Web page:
Local microprocessor 220 is coupled to bus 216 and communicates with host computer 202. Processor 220 is considered “local” to interface device 200, where “local” herein refers to processor 220 being a separate microprocessor from any processors in host computer 202. “Local” also preferably refers to processor 220 being dedicated to force feedback and sensor I/O of interface device 200, and being closely coupled to sensors 226 and actuators 228, such as within or coupled closely to the housing for interface device 200. Microprocessor 220 can be provided with software instructions to wait for commands or requests from computer 202, parse or decode the command or request, and handle/control input and output signals according to the command or request. In addition, processor 220 preferably operates independently of host computer 202 by reading sensor signals, calculating appropriate forces from those sensor signals, time signals, and a subroutine or “force process” in accordance with a host command, and outputting appropriate control signals to the actuators. Suitable microprocessors for use as local microprocessor 220 include the I-Force Processor from Immersion Corp., the 8X930AX by Intel, the MC68HC711E9 by Motorola and the PIC16C74 by Microchip, for example. Microprocessor 220 can include one microprocessor chip, or multiple processors and/or co-processor chips. In other embodiments, microprocessor 220 can includes digital signal processor (DSP) functionality. In yet other embodiments, digital circuitry, state machine, and/or logic can be provided instead of a microprocessor to control actuators 228.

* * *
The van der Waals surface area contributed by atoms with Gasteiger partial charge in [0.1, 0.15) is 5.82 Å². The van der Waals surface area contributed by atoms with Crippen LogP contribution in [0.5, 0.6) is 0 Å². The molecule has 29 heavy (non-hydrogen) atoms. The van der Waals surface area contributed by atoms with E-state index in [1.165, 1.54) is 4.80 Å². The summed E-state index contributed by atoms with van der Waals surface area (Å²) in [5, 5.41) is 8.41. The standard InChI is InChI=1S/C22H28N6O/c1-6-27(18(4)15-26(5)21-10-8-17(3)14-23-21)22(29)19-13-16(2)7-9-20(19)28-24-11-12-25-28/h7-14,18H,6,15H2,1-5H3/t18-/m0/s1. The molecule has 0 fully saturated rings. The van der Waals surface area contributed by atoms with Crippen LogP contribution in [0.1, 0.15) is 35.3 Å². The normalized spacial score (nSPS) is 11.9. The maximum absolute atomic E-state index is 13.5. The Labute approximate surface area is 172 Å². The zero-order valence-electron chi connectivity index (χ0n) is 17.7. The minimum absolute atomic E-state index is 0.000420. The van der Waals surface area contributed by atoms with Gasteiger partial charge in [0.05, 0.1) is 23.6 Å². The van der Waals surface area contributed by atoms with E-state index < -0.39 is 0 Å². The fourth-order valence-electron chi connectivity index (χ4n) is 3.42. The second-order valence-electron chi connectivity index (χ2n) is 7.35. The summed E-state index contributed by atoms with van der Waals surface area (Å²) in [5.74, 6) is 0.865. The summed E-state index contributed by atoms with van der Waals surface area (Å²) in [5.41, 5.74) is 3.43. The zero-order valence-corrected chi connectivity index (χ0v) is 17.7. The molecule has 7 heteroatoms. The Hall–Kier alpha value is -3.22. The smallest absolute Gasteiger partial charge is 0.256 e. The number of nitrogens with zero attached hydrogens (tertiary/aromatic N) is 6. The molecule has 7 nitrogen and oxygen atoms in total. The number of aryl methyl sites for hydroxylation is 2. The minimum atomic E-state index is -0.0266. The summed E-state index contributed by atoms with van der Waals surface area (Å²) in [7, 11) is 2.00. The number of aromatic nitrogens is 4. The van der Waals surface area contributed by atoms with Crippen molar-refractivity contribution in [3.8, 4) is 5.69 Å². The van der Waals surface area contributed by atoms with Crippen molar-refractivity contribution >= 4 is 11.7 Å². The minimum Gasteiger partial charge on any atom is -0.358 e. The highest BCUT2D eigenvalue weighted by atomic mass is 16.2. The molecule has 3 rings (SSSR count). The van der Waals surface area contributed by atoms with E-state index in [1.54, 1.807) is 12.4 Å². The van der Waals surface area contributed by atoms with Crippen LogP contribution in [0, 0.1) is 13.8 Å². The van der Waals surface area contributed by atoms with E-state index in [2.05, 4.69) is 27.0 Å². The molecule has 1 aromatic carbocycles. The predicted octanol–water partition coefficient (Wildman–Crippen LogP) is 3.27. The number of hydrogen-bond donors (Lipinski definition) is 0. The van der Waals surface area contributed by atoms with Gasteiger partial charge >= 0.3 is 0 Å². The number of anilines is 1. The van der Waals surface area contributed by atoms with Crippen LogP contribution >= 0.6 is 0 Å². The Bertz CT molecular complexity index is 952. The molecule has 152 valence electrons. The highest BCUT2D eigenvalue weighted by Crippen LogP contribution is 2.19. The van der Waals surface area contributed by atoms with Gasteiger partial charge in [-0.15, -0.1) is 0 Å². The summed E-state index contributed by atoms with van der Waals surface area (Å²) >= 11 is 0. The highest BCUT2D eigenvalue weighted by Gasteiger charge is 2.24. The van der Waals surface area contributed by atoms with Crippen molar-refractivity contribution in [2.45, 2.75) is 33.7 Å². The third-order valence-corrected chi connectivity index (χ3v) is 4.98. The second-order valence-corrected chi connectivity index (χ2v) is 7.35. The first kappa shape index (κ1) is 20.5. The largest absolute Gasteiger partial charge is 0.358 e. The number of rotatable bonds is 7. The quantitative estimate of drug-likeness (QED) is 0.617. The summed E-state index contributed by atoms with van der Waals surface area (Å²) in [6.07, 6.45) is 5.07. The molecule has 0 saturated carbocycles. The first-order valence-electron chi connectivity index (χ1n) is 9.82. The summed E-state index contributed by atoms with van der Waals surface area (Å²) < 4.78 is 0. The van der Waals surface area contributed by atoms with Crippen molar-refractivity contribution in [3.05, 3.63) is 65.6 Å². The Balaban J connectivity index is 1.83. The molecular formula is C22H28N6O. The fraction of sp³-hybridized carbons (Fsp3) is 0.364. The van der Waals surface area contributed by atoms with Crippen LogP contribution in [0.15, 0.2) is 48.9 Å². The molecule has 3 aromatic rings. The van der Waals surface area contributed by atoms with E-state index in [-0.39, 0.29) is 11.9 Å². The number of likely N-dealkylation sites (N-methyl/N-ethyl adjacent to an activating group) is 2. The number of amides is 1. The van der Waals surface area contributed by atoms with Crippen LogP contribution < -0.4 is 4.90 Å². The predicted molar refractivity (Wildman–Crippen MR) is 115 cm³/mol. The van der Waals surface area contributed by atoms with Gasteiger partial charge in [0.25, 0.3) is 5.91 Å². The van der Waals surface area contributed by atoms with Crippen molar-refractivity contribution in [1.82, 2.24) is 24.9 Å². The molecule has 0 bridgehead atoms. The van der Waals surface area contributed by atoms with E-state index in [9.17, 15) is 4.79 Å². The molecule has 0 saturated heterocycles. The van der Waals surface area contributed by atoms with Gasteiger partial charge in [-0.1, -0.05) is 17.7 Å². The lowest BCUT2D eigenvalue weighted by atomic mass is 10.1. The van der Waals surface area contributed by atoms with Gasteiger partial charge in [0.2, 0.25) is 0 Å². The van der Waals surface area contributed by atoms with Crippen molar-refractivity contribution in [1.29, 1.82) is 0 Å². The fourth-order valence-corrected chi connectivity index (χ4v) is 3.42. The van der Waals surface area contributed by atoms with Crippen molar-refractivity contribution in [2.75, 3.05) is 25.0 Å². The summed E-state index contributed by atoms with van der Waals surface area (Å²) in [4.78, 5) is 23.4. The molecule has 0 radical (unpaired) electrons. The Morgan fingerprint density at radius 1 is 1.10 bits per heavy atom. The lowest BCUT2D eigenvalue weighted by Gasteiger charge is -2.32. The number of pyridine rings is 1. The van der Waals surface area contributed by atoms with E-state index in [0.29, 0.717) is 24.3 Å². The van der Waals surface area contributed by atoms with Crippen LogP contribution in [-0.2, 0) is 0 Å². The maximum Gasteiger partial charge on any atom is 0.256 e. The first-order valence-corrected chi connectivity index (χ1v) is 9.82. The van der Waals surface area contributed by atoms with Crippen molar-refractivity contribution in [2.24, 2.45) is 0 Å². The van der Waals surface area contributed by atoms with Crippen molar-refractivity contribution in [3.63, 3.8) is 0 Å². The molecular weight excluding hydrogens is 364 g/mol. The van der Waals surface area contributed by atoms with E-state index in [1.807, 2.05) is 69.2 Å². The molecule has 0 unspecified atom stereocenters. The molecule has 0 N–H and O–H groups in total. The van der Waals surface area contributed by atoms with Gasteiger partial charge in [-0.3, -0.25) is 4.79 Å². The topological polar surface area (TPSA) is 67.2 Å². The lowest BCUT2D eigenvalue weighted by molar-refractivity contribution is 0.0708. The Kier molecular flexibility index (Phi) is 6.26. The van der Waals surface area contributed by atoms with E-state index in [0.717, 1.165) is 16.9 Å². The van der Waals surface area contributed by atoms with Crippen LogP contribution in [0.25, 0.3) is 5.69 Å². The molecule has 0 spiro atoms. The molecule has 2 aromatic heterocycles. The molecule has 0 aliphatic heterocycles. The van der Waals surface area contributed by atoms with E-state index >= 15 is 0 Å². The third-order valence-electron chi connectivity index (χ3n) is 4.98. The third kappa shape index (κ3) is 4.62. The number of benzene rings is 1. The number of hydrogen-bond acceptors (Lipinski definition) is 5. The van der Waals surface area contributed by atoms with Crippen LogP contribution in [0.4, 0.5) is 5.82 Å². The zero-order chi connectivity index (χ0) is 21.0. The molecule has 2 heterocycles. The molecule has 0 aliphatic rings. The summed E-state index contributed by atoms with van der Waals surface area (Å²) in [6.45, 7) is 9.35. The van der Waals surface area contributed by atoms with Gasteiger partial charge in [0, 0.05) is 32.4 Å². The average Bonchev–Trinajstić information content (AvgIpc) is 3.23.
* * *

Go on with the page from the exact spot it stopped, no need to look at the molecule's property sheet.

For example, in one host-controlled embodiment that utilizes microprocessor 220, host computer 202 can provide low-level force commands over bus 216, which microprocessor 220 directly transmits to the actuators. In a different local control embodiment, host computer system 202 provides high level supervisory commands to microprocessor 220 over bus 216, and microprocessor 216 manages low level force control loops to sensors and actuators in accordance with the high level commands and independently of the host computer 202. In the local control embodiment, the microprocessor 220 can process inputted sensor signals to determine appropriate output actuator signals by following the instructions of a “force process” that may be stored in local memory 224 and includes calculation instructions, formulas, force magnitudes, or other data. The force process can command distinct force sensations, such as vibrations, textures, jolts; or even simulated interactions between displayed objects. For instance, the host can send the local processor 220 a spatial layout of objects in the graphical environment so that the microprocessor has a mapping of locations of graphical objects and can determine force interactions locally. Force feedback used in such embodiments is described in greater detail in U.S. Pat. Nos. 5,734,373 and 6,078,308, both of which are incorporated by reference herein. Microprocessor 220 can also receive commands from any other input devices 234 included in interface device 200 and provides appropriate signals to host computer 202 to indicate that the input information has been received and any information included in the input information. For example, buttons, switches, dials, or other input controls associated with interface device 202 can provide signals to microprocessor 220. Another variation may consist of dedicated subcircuits and specialized or off-the-shelf chips which read the input devices, monitor the sensors 226, determine angles, and handle communications with the host computer 202, all without software or a microprocessor 220.